Falls are the leading cause of injury among older Canadians.
- 20-30% of seniors experience 1 or more falls each year.
- Over a third of seniors are admitted to long term care following hospitalization for a fall.
- 50% of all falls causing hospitalization happen at home.
Read this infographic from the Government of Canada for further details.
Bathroom safety equipment can substantially reduce the risk of falling.
From a simple grab bar or shower chair installation to a rehab shower commode or sliding swivel transfer bench, bathroom safety equipment can make the difference between a bathroom that can be a fall hazard and a bathroom that is safe, comfortable and secure to use. Much of this equipment is available for rental and rent-to-own as well as for sale.
Rehab shower commodes for safety
Rehab shower commodes are portable, adjustable and do double duty in the shower and over the toilet. Many are available with a tilt (or power tilt) option, and some seating can be customized for users who need extra support.
The Dependa-Bar: A SuperPole alternative for inside the shower
The Dependa-Bar offers excellent support in the bath or shower, can pivot and lock every 45°, and can be locked out of the way when not needed.
Designer grab bars
Moen’s line of bathroom equipment is designed to blend in with your bathroom’s decor while offering safety and support. Grab bars are “disguised” as toilet paper holders, towel bars or shelves, and they even offer an attractive hand-held shower.
Helpful resources from the Government of B.C.:
Vancouver Coastal Health’s Fall Prevention Website has some excellent resources, including some specifically for health care professionals. Their informational brochures are available in English, Chinese, Farsi and Punjabi.
Please contact us at SelfCare Home Health Products if you have any questions about bathroom safety or fall prevention for seniors.
If you’re just taking your scooter out of storage or you’re thinking of buying your first mobility scooter, these tips will make sure your first outing will be safe and worry free.
By law, a person driving a motorized scooter or wheelchair is considered a pedestrian and must follow the same road rules as pedestrians do.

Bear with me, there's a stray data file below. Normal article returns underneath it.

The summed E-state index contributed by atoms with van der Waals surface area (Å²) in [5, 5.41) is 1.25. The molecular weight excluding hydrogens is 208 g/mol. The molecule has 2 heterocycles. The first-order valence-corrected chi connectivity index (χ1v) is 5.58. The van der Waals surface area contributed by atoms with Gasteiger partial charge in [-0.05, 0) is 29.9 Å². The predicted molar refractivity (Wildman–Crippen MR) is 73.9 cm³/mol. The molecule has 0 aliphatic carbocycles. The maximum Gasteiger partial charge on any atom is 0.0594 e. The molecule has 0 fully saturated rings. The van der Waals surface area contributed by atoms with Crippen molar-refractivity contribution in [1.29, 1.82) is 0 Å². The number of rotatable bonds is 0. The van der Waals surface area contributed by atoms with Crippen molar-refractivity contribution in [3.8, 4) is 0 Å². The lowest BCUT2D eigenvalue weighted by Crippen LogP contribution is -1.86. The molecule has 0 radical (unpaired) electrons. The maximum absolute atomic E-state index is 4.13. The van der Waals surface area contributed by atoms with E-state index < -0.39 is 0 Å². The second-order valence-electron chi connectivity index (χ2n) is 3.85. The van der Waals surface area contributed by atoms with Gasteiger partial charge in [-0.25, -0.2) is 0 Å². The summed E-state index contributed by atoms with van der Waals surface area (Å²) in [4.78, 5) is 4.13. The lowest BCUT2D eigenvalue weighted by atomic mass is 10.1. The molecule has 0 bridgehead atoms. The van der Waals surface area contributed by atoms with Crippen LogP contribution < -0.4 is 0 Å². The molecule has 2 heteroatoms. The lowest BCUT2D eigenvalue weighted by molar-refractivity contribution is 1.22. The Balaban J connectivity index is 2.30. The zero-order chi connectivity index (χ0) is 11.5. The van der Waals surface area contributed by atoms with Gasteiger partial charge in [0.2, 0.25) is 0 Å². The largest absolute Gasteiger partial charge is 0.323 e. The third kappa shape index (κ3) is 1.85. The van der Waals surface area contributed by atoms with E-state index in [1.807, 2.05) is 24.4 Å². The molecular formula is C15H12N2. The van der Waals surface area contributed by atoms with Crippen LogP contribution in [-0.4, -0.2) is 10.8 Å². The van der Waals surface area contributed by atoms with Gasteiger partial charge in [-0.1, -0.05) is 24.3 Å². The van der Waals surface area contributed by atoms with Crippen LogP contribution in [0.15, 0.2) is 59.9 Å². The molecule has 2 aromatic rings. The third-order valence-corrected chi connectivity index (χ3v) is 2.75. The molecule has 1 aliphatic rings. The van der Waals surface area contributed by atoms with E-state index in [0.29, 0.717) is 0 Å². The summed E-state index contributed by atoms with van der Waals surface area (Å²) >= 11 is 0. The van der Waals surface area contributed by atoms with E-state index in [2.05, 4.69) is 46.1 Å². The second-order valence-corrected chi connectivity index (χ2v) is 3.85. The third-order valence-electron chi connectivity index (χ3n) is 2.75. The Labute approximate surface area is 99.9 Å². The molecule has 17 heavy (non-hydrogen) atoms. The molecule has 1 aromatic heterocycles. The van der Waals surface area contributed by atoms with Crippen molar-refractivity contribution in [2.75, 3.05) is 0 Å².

- Obey all traffic rules for pedestrians.
- Drive on the sidewalk whenever you can. If there aren’t any sidewalks, drive on the far left hand side of the road, facing traffic.
- If there’s no sidewalk, ride on the far left side of the roadway.
- Cross the road only at crosswalks or intersections; make sure all traffic has stopped before you cross, and make eye contact with the approaching drivers to make sure they’ve seen you.
- Operation of scooters in bike lanes is not allowed when a sidewalk is available.
Practice makes perfect!
- If you’re using your mobility scooter for the first time, take it to an empty parking lot or other quiet, safe place. Get used to driving it before you take it out on the public streets.
- Read the user manual to make sure you know how all the features of your new scooter work.
Take curb cuts safely
Approach curb cuts, driveways and ramps straight on.
Always drive on the most level area of the curb cut, even if it means moving outside of the crosswalk lines. If you drive sideways on a curb cut, you could tip over.
Get familiar with your neighbourhood
- Find the routes in your neighbourhood that are the easiest to navigate with your scooter. Be aware of curbs that don’t have curb cuts and streets that don’t have sidewalks so you can plan your route ahead of time and avoid these areas if necessary.
- Give yourself extra time to get to your destination in case of unexpected delays.
Make yourself as visible as possible
- Wear brightly coloured or reflective clothing.
- Use a safety flag for your scooter.
- If your scooter doesn’t have lights on the back or front, you can add a light package to your scooter for extra safety and visibility.
- Add reflective strips to the front, back and sides of your scooter.
Get training to use transit
- In Vancouver, the Coast Mountain Bus Company offers free training sessions for using your scooter or mobility aid. Call 604-264-5420 to make an appointment.
- If you’re outside of the Metro Vancouver area, contact your local transit authority; it’s very likely that they have a training program in place for scooter, wheelchairs and other mobility equipment.
Please contact us at SelfCare if you have any questions about scooters or any other mobility equipment or medical equipment. We also sell and rent wheelchairs, stairlifts & hospital beds.
Spring has sprung and it’s time to get your mobility scooter out of storage and ready to scoot! Follow these simple tips to make sure that your scooter will be safe and run smoothly after its season in storage.
Tip #1 – Check the tire pressure
If your mobility scooter has air-filled tires, the tire pressure may have dropped since you last used your scooter. Check your user manual for the suggested tire pressure to make sure your tires are ready to go.
Tip #2 – Check your batteries
If your scooter batteries haven’t been charged much (or at all) over the fall/winter season, you’ll definitely need to charge them up, or purchase a new pair if they’re completely flat.
Tip #3 – Listen for any odd noises
Drive your scooter for a few minutes in your driveway, yard or parking garage and listen for any odd noises. If your scooter is making any noises that you don’t remember it making before, or that are causing you concern, it might be best to get a spring tuneup or checkup before you get started with your spring scooting.
Tip #4 – Travelling & cruising with a scooter
If your regular mobility scooter is too large or unwieldy to come travelling with you, you may wish to rent a smaller travel scooter or purchase a folding travel scooter to take with you on your vacation.